MAJOR GENERAL SAMUEL P. HEINTZELMAN - AUTOGRAPH LETTER SIGNED 05/29/1868 - HFSID 30374
GENERAL SAMUEL HEINTZELMAN He writes to General Winfield Hancock in 1868, requesting promotion, complaining that "when the honors were distributed, I was left out." Autograph Letter signed: "S. P. Heintzelman", 2 pages (integral leaf), 5x7½. New York, 1868 May 29. To General W. S.
Sale Price $414.00
GENERAL SAMUEL HEINTZELMAN
He writes to General Winfield Hancock in 1868, requesting promotion, complaining that "when the honors were distributed, I was left out."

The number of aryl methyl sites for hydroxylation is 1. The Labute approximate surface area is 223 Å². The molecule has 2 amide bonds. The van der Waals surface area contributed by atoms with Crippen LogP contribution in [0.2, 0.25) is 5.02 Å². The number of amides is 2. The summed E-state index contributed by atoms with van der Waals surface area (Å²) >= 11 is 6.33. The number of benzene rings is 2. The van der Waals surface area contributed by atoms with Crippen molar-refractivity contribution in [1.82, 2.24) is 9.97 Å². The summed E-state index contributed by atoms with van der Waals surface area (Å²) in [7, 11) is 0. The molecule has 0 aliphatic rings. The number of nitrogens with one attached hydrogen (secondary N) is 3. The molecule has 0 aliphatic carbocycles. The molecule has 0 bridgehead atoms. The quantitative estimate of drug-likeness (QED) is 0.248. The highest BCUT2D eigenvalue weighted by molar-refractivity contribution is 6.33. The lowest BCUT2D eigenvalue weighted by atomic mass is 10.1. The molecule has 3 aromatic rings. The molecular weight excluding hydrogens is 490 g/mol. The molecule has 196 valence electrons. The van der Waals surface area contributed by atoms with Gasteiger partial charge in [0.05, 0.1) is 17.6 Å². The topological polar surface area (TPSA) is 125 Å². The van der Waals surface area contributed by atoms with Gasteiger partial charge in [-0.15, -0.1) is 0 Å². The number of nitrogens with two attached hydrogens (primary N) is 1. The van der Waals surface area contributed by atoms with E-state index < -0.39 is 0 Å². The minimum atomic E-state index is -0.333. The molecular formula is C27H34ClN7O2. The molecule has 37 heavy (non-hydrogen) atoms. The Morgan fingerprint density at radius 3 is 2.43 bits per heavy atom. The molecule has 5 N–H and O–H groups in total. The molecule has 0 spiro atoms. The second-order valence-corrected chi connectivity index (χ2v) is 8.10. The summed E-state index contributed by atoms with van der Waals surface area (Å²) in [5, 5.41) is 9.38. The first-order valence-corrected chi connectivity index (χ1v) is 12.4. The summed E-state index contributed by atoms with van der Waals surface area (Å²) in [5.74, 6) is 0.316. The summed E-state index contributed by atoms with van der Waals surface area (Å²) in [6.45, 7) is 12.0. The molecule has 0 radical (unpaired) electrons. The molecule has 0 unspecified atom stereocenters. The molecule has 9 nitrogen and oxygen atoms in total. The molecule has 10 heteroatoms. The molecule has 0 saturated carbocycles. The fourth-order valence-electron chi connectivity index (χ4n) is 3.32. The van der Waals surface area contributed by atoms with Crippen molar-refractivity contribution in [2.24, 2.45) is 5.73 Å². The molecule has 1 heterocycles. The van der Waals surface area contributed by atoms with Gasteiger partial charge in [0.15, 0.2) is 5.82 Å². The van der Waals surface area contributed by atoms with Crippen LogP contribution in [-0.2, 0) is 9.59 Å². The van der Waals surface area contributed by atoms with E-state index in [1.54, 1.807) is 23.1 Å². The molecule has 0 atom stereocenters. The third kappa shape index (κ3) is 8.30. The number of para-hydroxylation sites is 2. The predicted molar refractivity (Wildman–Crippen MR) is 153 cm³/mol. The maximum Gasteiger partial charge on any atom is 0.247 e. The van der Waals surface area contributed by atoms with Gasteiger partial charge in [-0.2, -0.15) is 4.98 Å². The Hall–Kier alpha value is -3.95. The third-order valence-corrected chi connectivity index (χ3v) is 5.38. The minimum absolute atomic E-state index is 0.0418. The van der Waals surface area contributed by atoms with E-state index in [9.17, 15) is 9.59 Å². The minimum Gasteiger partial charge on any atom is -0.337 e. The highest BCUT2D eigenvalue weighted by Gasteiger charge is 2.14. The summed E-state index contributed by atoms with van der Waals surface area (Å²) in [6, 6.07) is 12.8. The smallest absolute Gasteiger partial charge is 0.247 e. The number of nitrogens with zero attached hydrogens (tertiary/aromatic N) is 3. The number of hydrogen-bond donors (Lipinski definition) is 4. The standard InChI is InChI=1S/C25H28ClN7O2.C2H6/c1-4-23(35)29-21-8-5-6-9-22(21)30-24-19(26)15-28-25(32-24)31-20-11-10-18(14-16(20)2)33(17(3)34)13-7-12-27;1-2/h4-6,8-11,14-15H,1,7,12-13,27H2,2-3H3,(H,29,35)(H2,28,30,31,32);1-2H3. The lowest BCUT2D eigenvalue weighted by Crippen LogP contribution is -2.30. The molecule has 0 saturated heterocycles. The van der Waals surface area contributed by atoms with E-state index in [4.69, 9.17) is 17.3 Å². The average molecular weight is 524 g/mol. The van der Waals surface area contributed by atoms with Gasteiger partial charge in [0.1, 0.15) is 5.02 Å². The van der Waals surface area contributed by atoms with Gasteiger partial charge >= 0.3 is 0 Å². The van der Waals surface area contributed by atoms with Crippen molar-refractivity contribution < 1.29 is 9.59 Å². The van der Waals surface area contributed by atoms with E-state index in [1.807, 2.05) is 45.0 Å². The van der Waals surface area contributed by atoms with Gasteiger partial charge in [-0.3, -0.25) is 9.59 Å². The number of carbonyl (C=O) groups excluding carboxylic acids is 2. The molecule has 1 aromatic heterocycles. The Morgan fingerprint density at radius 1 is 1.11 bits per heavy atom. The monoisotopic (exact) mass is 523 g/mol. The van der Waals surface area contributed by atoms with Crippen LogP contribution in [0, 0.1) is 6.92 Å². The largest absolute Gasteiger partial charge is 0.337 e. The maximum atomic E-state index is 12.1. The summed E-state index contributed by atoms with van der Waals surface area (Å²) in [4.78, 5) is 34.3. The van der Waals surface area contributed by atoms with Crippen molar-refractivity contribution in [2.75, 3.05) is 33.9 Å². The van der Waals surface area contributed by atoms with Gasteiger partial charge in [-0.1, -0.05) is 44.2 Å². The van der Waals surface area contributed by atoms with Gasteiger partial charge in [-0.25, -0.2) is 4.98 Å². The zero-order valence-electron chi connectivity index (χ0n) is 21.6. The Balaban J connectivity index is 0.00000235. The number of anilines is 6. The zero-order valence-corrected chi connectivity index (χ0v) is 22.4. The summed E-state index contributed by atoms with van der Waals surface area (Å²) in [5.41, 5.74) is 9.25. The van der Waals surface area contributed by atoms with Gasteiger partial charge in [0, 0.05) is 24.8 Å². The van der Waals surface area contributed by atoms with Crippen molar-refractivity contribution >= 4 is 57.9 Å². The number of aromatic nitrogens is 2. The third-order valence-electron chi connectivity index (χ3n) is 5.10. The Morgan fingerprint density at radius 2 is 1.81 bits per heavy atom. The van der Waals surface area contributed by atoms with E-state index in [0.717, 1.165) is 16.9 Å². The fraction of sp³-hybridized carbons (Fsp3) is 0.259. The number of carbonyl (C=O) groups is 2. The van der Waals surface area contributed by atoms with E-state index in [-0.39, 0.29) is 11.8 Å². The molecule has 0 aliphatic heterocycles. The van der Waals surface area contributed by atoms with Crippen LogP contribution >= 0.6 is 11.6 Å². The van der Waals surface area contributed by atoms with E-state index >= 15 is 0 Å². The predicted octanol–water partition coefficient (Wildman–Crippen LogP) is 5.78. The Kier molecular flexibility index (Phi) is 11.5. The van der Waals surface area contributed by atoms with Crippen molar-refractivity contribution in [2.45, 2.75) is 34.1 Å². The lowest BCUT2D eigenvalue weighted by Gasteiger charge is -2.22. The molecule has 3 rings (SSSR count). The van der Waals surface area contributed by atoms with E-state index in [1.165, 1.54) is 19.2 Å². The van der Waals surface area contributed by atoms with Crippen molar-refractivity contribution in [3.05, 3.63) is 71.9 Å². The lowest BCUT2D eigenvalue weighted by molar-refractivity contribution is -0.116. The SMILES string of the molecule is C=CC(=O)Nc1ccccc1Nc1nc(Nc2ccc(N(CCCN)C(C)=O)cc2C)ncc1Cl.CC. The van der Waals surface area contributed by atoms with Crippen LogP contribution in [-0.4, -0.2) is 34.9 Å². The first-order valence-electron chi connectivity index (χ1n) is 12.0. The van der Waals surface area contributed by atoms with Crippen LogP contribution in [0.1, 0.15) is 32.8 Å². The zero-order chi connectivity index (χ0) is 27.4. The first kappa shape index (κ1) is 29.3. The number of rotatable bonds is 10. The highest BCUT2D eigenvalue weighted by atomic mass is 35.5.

Autograph Letter signed: "S. P. Heintzelman", 2 pages (integral leaf), 5x7½. New York, 1868 May 29. To General W. S. Hancock, US Army, Commanding, Washington, D.C. Docketed on integral leaf. In full: "I have the credit of having rendered the country some service during the Rebellion, but when the honors were distributed I was left out. If Gen. Schofield is made Sec. of War there will be a vacancy in the Brigadier Generals. This I would like to fill. I know that the President is favorably disposed toward me, & I believe that if nominated the Senate would confirm. If you feel at liberty to present my case to him it will lay me under lasting obligations. I remain truly yours". [signature] I am the senior Colonel in the Army who moved in the field in the Rebellion". General Samuel Heintzelman (1805-1880), a West Point graduate in 1823, was a veteran of the Seminole and Mexican Wars, brevetted to major while participating in General Scott's advance on Mexico City. He led the Yuma expedition of 1851 against the Yuma Indians. This military experience should have proven invaluable in the Civil War, but unfortunately the reason Heintzelman was left out "when the honors were distributed" was that his record in that conflict was undistinguished. He did not lack for valor, suffering a wound at 1st Bull Run while trying to rally his broken division. But as a corps commander in the Peninsula campaign of 1862 and again at Second Bull Run, he proved overly cautious and slow to move. Consequently, he was relieved of his command and spent the rest of the war in duties away from the front, finishing it on court martial duty. He had another black mark on his record: the division he commanded had ransacked the Pohick Church in Lorton, Virginia, built by George Washington and rebuilt by Presidential order after the War of 1812. Heintzelman's brevet rank of major general during the war reverted to the permanent rank of colonel in the postwar army. Congress did approve Heintzelman's promotion, however, and he retired in 1869 as a major general. 3 vertical 2 horizontal fold creases. Lightly toned around edges. Fine condition.
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